(Editor’s note: Is cleaning a chore or is it a practice of self-care? BEST gives a warm welcome to BEST guest blogger Marysa Rogozynski, who has some important and compelling points on cleaning and will make you see cleaning in a brand new way! Thanks, Marysa! KT). 

If someone would have told me that cleaning is therapeutic, I would have thought they were crazy.

Why on earth would someone want to clean for fun, or willingly for that matter?

Cleaning is called a chore for a reason, right?

Well, that’s what I thought….

Until I came across this quote.

If cleaning was a chore, it would be a project.

If cleaning was a choice, it would be a practice.

If we practice, then it can become a habit. If it becomes a habit, then hopefully it is helping benefit our life.

BOOM! Mind is blown!

Okay… so maybe it is not that extreme or simple, but I did a little investigating and cleaning can actually become a healthy habit; it just takes a little practice.

Don’t believe me? Well, here is some interesting information on the benefits of cleaning.

1. You begin to feel healthier.
2. With a clean space, you may feel more comfortable inviting friends over.
3. Quick burst of energy, and a little bit of physical exercise.
4. Increased productivity and be a distraction for the thoughts and emotions inside your head.
5. It can give you a sense of accomplishment.
6. Increase in a positive mood. It can also help calm anxiety and decrease feelings of depression.
7. A feeling of having more control in your life. Hey, this one can help with anxiety and depression, too!

See, it’s not so bad, right? Well, if you are like me and lack the motivation to do things, or doing too much work at once is very strenuous, I have a few tips for you!

1. Don’t tackle everything at once.

When we trying to clean everything at once it can take its toll on us. We start losing some energy, our brains might feel tired, and it can feel boring and tedious.

2. Pick one room or task to start with.

You know what is most important to you. If when you first walk into your house or apartment and there is a mess everywhere, which gives you anxiety or you lose things, start there.

If you have mail laying around and you need to file it, start there. Whatever the task may be, you decide what is most important in this current moment and time.

3. Once you have picked a task or room to clean, write it down.

By writing down the task at hand it can serve two purposes. The first is to help with memory.This allows you to keep track of what you are doing, in case you get distracted or forget what you are doing.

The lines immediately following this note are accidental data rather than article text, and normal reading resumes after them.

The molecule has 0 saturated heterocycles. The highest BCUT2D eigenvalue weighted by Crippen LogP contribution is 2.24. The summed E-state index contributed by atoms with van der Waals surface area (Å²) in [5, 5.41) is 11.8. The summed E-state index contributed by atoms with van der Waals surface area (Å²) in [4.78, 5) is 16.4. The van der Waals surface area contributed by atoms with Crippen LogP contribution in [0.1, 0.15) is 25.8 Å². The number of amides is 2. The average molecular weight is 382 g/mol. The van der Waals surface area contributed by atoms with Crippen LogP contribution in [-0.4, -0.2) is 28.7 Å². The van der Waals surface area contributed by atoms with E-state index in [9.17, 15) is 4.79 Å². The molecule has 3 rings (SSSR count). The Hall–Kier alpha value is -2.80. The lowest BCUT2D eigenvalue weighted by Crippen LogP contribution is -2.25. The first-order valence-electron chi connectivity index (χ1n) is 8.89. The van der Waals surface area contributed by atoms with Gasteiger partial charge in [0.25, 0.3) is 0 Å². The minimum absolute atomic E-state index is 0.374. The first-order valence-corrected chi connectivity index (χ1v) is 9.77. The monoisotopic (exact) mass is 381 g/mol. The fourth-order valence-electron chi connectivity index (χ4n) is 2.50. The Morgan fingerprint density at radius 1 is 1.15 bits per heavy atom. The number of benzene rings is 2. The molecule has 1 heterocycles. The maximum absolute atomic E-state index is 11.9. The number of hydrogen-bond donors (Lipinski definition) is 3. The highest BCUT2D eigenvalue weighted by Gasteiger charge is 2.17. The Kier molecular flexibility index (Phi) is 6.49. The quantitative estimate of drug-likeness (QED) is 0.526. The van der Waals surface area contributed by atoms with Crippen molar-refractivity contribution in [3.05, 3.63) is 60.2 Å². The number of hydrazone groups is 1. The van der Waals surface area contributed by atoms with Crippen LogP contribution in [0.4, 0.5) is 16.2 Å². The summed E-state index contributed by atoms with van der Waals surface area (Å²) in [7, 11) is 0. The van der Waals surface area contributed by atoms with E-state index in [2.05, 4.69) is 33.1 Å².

The second is it gives us something to check off later! It is a nice way to show that you have accomplished something that you set out to do.

4. Set a time limit. Take a break, and then continue again.

It is okay if you do not complete everything in one sitting. Cognitive psychology shows that the average attention span is 20 minutes, but keep in mind that can vary per person.

Pick a time limit to start off with. If you realize you can go longer or need a shorter time period, make an adjustment.

Don’t forget to set a timer! Once the timer goes off, take a break and then start the timer again.

5. Check it off.

After you have finished that task, go back to where you wrote it down and check it off! This allows for an increased sense of accomplishment, and it is a reward for completing your goal.

This can also help encourage you to do it again, creating habits over time.

6. Pick an Option A or B.

At this point, you have two choices.

Option A: Repeat these steps with a new task!

Option B: Stop with the task you completed, and work on forming a habit of the one task.

Then when you are ready, choose Option B!

7. If these steps don’t work quite right for you, that’s okay make some adjustments.

This process doesn’t seem right to me! I have tried it a few times and it isn’t working. That is okay! Figure out what works for you and make adjustments.

What works for one person may not work for another, but it can help give us an idea of where to start. You know your body and brain better than anyone else, listen to what it has to say.

These are some of the ways that I tackling cleaning. It helps me to feel less overwhelmed, and have a sense of accomplishment. I haven’t reached the point of a habit, but it is beginning to feel less like a chore.

So, I am curious. What tips do you have for cleaning? What works? What doesn’t? How does cleaning make you feel? What are you going to clean first?

Happy Cleaning!

Information and Resources:


The author (courtesy photo)

Marysa Rogozynski grew up in Ontario, Canada until her family moved to the United States. After the move, she completed high school in Montana, going on to earn her Bachelor of Science (B.S.) in Psychology at the University of Jamestown, where she also sustained a Traumatic Brain Injury playing collegiate sports. Currently, she is finishing her Master of Science (M.S.) in Psychology at Eastern Washington University. She enjoys traveling, going to the movies, baking, and playing with her cats.


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